Is Applied Materials Stock a Buy?

The recession brought about by COVID-19 has been a unique one. While many industries that rely on in-person interaction (travel, restaurants, entertainment) are reeling, the digital economy has gotten a boost -- both from shelter-in-place and social distancing orders and Federal stimulus payments sent directly to most households and unemployed workers. 

The semiconductor industry was beginning to show signs of pulling itself out of a cyclical slump at the start of 2020, and ensuing events have pushed it into boom mode. Chip equipment and materials engineer Applied Materials (NASDAQ: AMAT) has been a big beneficiary. As it is tied to manufacturing, this stock will continue to be a cyclical one sensitive to the ebbs and flows of semiconductor demand. But at this juncture, shares look like a great value -- both for the current up-cycle in tech demand and the longer-term potential for the company's business.

Cyclical but highly profitable sales

During its fiscal 2020 third quarter (the three months ended July 26, 2020), Applied Materials' revenue increased 23% to $4.40 billion, and net income grew 47% to $841 million. The good times are expected to keep rolling through the summer and into the autumn, with management expecting another 23% revenue increase (at the midpoint of guidance) in the fiscal fourth quarter and earnings to increase at an even faster pace.  

That puts the company on track to reach new all-time highs for both sales and profit, building on its long-term trend supplying the chip and digital display industries with equipment and new development processes. 

AMAT Revenue (TTM) Chart

Data by YCharts.

But unlike typical manufacturing, Applied Materials is also a research company responsible for developing better equipment to help its customers continuously build better chips and make technological advancements. So while its results will go through cycles, commoditization that erodes its upward trajectory isn't a risk here at this stage. As long as the semiconductor remains the basic building block for leading tech, this company is in a solid position to continue growing.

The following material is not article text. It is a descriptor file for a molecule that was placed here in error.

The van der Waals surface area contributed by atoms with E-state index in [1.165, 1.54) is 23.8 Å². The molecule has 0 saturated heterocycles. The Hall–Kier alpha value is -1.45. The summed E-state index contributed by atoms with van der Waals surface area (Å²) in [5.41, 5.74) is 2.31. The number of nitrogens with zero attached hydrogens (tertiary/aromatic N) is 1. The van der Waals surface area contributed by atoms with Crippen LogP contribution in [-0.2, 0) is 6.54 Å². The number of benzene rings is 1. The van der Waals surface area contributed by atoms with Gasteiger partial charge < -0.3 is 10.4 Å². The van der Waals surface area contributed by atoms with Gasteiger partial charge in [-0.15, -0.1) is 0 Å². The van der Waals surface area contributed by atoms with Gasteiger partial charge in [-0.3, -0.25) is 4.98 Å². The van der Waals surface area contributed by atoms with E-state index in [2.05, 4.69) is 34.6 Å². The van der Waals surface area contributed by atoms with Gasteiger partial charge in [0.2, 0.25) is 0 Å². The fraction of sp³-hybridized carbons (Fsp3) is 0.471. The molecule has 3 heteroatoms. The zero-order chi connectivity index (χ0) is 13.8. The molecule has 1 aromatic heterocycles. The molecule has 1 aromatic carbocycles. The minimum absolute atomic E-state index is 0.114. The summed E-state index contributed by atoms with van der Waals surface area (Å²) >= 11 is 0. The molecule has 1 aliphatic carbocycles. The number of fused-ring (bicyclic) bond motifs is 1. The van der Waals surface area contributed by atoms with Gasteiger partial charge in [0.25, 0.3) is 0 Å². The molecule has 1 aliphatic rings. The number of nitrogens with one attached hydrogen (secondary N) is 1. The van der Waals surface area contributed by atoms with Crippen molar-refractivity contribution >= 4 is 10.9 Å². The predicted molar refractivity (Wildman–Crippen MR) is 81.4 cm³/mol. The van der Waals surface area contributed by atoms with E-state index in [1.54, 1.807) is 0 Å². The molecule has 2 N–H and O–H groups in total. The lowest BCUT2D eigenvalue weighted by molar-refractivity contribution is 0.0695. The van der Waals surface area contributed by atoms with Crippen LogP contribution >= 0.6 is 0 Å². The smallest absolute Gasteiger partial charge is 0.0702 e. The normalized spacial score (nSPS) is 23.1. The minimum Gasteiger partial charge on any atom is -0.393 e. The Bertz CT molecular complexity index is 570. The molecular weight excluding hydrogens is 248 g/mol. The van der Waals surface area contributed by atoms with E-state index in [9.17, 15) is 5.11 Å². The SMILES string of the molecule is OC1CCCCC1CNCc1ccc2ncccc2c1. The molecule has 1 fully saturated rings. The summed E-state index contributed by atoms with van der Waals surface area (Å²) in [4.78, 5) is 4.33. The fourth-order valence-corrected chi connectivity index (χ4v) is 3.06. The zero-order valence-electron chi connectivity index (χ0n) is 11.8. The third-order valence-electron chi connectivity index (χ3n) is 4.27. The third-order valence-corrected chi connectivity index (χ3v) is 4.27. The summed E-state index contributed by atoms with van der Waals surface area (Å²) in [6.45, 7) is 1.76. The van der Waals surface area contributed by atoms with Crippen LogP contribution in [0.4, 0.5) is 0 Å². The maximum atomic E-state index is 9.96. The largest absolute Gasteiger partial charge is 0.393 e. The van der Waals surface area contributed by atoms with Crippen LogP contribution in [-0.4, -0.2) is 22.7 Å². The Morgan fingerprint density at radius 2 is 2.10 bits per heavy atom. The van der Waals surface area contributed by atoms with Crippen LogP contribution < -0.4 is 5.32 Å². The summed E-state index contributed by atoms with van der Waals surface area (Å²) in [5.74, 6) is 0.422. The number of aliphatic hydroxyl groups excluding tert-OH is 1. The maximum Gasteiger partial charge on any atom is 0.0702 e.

Someone dressed in lab protective equipment holding a semiconductor.

Image source: Getty Images.

Long-term trends boosting chip manufacturing

It's been a great run for Applied Materials over the last decade, as the advent of cloud computing is changing the way organizations think about their computing needs. Another decade of further development on that front lies ahead with new cloud-based applications like AI, mass storage of data, and proliferation of network connected devices growing in importance. Applied Materials could also benefit from new OLED displays that are slowly growing in market share against legacy LED screen types.

But another important development, as pointed out by fellow contributor Billy Duberstein, is an increased emphasis on manufacturing chips in the United States. The U.S. already scoops up nearly half of global semiconductor spending, but much of the supply chain and fabrication takes place overseas. To offset China's push to make its own chips, recent legislation has been passed to lure tech hardware manufacturing back as well. If chip fabricators increase capacity and/or start building new plants in the U.S., that bodes well for Applied Materials' sales.  

Paired with new tech advances, it all adds up to a compelling reason to purchase shares of this fab equipment developer (and peers like Lam Research) and forget about them for at least a few years. Since it's currently trading for just under 20 times trailing 12-month free cash flow, and given the big bump in the bottom line expected later this year, I reiterate that AMAT stock is a serious value right now for the long-term growth potential.  

That isn't to say it won't be a bumpy ride along the way. As the leading edge of the technology cycle, semiconductors are and will remain a manufacturing industry susceptible to ups and downs. But a dividend yield of 1.4% will sweeten the deal for patient shareholders. Given the importance of the digital economy, those inevitable pullbacks will be reason to evaluate another purchase of Applied Materials stock, rather than reason to sell.

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Nicholas Rossolillo and his clients own shares of Applied Materials. The Motley Fool owns shares of and recommends Lam Research. The Motley Fool recommends Applied Materials. The Motley Fool has a disclosure policy.

The views and opinions expressed herein are the views and opinions of the author and do not necessarily reflect those of Nasdaq, Inc.


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